Research has found that 1/3 of married couples fight over money monthly, but more recent data from Lexington Law shows that 30% of couples talk money every day. But while 53% said they “have a joint bank account” with their romantic partner, 47% said they do not.
“Our study found that overall age made the largest impact on how a couple shares and views their collective finances. Those that are older and more established are much more likely to have joint accounts and share debts and assets, while younger Millennials are much more likely to keep their financial lives fairly separate from their significant others,” Lexington Law reported.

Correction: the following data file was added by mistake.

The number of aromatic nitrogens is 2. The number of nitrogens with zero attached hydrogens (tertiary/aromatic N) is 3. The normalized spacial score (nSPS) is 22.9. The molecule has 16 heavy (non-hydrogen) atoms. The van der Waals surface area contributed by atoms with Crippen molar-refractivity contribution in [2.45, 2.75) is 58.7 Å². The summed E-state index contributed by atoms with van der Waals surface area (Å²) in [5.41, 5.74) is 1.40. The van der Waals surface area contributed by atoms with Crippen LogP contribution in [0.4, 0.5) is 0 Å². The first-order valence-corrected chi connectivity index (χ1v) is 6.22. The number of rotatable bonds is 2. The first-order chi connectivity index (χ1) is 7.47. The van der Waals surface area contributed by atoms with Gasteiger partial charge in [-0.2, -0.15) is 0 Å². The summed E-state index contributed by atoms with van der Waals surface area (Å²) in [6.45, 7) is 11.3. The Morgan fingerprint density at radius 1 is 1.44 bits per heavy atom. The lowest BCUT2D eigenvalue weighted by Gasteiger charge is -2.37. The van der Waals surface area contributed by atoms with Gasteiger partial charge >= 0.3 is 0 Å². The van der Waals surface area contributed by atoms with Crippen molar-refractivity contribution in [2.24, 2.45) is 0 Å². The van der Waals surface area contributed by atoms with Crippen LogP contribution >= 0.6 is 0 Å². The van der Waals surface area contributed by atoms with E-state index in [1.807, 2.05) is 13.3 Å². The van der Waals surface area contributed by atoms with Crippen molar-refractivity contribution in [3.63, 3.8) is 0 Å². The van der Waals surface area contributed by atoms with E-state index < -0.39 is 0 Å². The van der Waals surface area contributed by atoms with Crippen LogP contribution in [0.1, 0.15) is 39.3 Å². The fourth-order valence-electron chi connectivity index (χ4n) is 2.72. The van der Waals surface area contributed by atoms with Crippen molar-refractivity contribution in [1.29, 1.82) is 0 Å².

The site then went on to report that older people surveyed had a higher chance of talking money more often, “which makes sense given that financial issues seem to more directly impact their partnership than in other age groups.”
The company polled 1,500 Americans for the research.
Here’s how often couples talk about cash
The results show that less than 10% surveyed discuss it annually:
- “Weekly:” 40%
- “Daily:” 30%
- “Monthly:” 22%
- “Yearly:” 8%
It also found that 50% say they “share debts” with their romantic partner, while 50% say they do not.
Here’s how couples divide their money
Check out the breakdown:
- “We share everything:” 55%
- “An Even Split:” 25%
- “One person pays for everything:” 14%
- “Based on income:” 6%
All in all, these findings echo earlier data from Fidelity showing that 64% of Americans know their partner’s bank passwords.